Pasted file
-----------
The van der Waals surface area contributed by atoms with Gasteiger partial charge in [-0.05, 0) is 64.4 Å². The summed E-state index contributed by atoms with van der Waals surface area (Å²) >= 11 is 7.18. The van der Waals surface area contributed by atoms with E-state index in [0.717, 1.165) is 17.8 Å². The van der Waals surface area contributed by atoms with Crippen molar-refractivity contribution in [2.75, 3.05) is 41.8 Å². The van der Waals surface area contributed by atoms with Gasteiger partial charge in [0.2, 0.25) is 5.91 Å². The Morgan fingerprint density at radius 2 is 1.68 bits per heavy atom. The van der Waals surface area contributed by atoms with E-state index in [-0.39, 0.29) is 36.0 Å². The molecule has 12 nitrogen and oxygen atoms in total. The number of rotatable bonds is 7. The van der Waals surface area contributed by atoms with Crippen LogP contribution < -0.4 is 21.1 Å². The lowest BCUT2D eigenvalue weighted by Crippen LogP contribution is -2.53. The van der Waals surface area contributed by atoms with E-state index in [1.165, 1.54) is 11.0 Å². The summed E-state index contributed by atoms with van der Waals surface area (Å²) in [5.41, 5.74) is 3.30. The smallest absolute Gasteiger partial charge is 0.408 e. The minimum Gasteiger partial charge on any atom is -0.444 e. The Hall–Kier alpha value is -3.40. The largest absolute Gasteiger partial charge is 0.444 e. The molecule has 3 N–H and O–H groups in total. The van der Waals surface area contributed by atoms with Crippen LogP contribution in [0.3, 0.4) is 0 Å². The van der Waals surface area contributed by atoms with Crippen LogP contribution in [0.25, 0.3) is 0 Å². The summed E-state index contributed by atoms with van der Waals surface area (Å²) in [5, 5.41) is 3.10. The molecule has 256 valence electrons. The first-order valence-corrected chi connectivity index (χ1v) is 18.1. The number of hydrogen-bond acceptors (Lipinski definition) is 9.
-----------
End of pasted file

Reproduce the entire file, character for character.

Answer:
The van der Waals surface area contributed by atoms with Gasteiger partial charge in [-0.05, 0) is 64.4 Å². The summed E-state index contributed by atoms with van der Waals surface area (Å²) >= 11 is 7.18. The van der Waals surface area contributed by atoms with E-state index in [0.717, 1.165) is 17.8 Å². The van der Waals surface area contributed by atoms with Crippen molar-refractivity contribution in [2.75, 3.05) is 41.8 Å². The van der Waals surface area contributed by atoms with Gasteiger partial charge in [0.2, 0.25) is 5.91 Å². The Morgan fingerprint density at radius 2 is 1.68 bits per heavy atom. The van der Waals surface area contributed by atoms with E-state index in [-0.39, 0.29) is 36.0 Å². The molecule has 12 nitrogen and oxygen atoms in total. The number of rotatable bonds is 7. The van der Waals surface area contributed by atoms with Crippen LogP contribution < -0.4 is 21.1 Å². The lowest BCUT2D eigenvalue weighted by Crippen LogP contribution is -2.53. The van der Waals surface area contributed by atoms with E-state index in [1.165, 1.54) is 11.0 Å². The summed E-state index contributed by atoms with van der Waals surface area (Å²) in [5.41, 5.74) is 3.30. The smallest absolute Gasteiger partial charge is 0.408 e. The minimum Gasteiger partial charge on any atom is -0.444 e. The Hall–Kier alpha value is -3.40. The largest absolute Gasteiger partial charge is 0.444 e. The molecule has 3 N–H and O–H groups in total. The van der Waals surface area contributed by atoms with Crippen LogP contribution in [0.3, 0.4) is 0 Å². The van der Waals surface area contributed by atoms with Crippen LogP contribution in [0.25, 0.3) is 0 Å². The summed E-state index contributed by atoms with van der Waals surface area (Å²) in [5, 5.41) is 3.10. The molecule has 256 valence electrons. The first-order valence-corrected chi connectivity index (χ1v) is 18.1. The number of hydrogen-bond acceptors (Lipinski definition) is 9.